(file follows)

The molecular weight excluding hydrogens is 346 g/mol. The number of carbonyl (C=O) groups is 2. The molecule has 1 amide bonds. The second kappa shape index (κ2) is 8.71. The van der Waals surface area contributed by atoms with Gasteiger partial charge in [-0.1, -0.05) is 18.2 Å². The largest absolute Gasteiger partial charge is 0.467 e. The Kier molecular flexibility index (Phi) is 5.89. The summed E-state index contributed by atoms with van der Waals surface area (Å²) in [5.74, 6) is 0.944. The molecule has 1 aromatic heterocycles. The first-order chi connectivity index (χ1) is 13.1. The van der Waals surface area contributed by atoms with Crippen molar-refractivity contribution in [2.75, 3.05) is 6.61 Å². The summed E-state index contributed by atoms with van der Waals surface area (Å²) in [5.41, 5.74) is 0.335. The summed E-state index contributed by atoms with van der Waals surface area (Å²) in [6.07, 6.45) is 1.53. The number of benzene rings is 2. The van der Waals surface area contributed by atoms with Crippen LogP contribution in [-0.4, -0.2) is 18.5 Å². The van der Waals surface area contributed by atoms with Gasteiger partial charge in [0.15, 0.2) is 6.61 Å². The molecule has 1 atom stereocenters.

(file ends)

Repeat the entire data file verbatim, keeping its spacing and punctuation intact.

The molecular weight excluding hydrogens is 346 g/mol. The number of carbonyl (C=O) groups is 2. The molecule has 1 amide bonds. The second kappa shape index (κ2) is 8.71. The van der Waals surface area contributed by atoms with Gasteiger partial charge in [-0.1, -0.05) is 18.2 Å². The largest absolute Gasteiger partial charge is 0.467 e. The Kier molecular flexibility index (Phi) is 5.89. The summed E-state index contributed by atoms with van der Waals surface area (Å²) in [5.74, 6) is 0.944. The molecule has 1 aromatic heterocycles. The first-order chi connectivity index (χ1) is 13.1. The van der Waals surface area contributed by atoms with Crippen molar-refractivity contribution in [2.75, 3.05) is 6.61 Å². The summed E-state index contributed by atoms with van der Waals surface area (Å²) in [5.41, 5.74) is 0.335. The summed E-state index contributed by atoms with van der Waals surface area (Å²) in [6.07, 6.45) is 1.53. The number of benzene rings is 2. The van der Waals surface area contributed by atoms with Crippen LogP contribution in [-0.4, -0.2) is 18.5 Å². The van der Waals surface area contributed by atoms with Gasteiger partial charge in [0.15, 0.2) is 6.61 Å². The molecule has 1 atom stereocenters.